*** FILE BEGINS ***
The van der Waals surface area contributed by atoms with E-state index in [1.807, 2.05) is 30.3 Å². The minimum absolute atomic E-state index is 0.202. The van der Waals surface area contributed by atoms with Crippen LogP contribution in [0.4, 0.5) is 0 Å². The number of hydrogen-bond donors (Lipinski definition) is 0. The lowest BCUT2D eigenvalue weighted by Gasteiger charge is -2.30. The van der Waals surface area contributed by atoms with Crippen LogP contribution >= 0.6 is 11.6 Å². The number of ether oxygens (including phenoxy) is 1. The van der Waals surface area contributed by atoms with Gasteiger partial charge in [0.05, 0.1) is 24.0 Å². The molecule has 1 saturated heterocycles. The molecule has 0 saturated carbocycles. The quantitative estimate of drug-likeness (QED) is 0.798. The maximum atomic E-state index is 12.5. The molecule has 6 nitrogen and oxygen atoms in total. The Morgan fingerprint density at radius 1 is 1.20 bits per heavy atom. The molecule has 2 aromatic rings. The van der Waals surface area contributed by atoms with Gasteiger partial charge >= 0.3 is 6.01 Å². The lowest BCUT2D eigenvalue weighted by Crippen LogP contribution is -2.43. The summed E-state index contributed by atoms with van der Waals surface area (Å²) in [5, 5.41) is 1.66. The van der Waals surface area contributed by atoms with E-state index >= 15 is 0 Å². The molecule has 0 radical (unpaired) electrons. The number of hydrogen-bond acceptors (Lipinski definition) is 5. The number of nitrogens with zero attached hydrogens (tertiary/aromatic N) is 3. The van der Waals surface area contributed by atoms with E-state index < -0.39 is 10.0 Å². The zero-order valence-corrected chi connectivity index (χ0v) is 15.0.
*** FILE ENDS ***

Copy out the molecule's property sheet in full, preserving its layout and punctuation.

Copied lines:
The van der Waals surface area contributed by atoms with E-state index in [1.807, 2.05) is 30.3 Å². The minimum absolute atomic E-state index is 0.202. The van der Waals surface area contributed by atoms with Crippen LogP contribution in [0.4, 0.5) is 0 Å². The number of hydrogen-bond donors (Lipinski definition) is 0. The lowest BCUT2D eigenvalue weighted by Gasteiger charge is -2.30. The van der Waals surface area contributed by atoms with Crippen LogP contribution >= 0.6 is 11.6 Å². The number of ether oxygens (including phenoxy) is 1. The van der Waals surface area contributed by atoms with Gasteiger partial charge in [0.05, 0.1) is 24.0 Å². The molecule has 1 saturated heterocycles. The molecule has 0 saturated carbocycles. The quantitative estimate of drug-likeness (QED) is 0.798. The maximum atomic E-state index is 12.5. The molecule has 6 nitrogen and oxygen atoms in total. The Morgan fingerprint density at radius 1 is 1.20 bits per heavy atom. The molecule has 2 aromatic rings. The van der Waals surface area contributed by atoms with Gasteiger partial charge >= 0.3 is 6.01 Å². The lowest BCUT2D eigenvalue weighted by Crippen LogP contribution is -2.43. The summed E-state index contributed by atoms with van der Waals surface area (Å²) in [5, 5.41) is 1.66. The van der Waals surface area contributed by atoms with E-state index >= 15 is 0 Å². The molecule has 0 radical (unpaired) electrons. The number of hydrogen-bond acceptors (Lipinski definition) is 5. The number of nitrogens with zero attached hydrogens (tertiary/aromatic N) is 3. The van der Waals surface area contributed by atoms with E-state index < -0.39 is 10.0 Å². The zero-order valence-corrected chi connectivity index (χ0v) is 15.0.